Fresh off a dismissal of a massive class-action sexual-discrimination lawsuit filed by its female employees, Wal-Mart announced Wednesday that it is launching a multibillion-dollar initiative aimed at helping businesses owned by women around the globe.
Bloomberg explains that the five-year plan includes buying $20 billion of products from female-owned businesses in the U.S. and training women to work in factories and retail around the world. The world’s largest private employer also will provide more than $100 million in grants to nonprofit organizations aiding women.
The initiative comes just three months after the Supreme Court blocked a 2001 sexual-discrimination lawsuit filed on behalf of as many as 1.6 million female workers. The suit aimed to cover every woman who worked at Wal-Mart and Sam’s Club stores at any point since December 1998, including women hired after the suit was filed. The big-box retailer may still face small discrimination lawsuits in lower courts and claims with the U.S. Equal Employment Opportunity Commission.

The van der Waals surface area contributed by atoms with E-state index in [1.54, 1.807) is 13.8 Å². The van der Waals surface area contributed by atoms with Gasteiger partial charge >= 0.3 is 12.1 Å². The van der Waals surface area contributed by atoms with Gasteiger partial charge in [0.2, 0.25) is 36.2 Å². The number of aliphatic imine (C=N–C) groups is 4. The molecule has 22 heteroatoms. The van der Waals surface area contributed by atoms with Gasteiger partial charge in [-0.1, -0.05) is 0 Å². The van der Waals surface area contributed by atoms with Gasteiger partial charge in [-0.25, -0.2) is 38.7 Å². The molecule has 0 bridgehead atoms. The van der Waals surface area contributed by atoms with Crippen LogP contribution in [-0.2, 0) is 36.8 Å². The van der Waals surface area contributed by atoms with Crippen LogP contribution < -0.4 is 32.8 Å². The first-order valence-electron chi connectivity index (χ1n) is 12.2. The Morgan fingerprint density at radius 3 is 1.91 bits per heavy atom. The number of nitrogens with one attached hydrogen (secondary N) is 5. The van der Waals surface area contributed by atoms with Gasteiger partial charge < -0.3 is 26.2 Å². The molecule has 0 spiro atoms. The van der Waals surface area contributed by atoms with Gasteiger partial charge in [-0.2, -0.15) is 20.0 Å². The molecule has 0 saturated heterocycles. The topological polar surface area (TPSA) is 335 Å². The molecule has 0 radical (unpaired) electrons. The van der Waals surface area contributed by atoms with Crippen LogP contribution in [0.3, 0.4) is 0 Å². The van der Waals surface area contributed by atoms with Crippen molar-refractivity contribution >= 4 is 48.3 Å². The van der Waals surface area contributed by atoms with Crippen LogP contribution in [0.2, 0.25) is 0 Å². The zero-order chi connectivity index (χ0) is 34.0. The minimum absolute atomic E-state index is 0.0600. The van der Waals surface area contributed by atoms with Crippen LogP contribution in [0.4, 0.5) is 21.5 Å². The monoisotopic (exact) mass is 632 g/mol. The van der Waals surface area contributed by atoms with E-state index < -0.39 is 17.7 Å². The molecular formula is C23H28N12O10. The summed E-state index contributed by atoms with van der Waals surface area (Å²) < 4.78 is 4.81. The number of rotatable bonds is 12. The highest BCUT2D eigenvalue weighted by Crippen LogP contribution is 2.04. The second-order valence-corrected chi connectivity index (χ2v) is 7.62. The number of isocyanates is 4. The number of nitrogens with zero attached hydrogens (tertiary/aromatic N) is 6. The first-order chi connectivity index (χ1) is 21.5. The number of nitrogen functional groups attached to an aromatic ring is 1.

Wal-Mart’s Executive Vice President Leslie Dach explained the rationale behind the new female-centric push in an interview with the Associated Press. “We know this is important for our customers and it will make for a stronger business.” The majority of Wal-Mart’s 200 million weekly customers are women, and they control $20 trillion in annual consumer spending.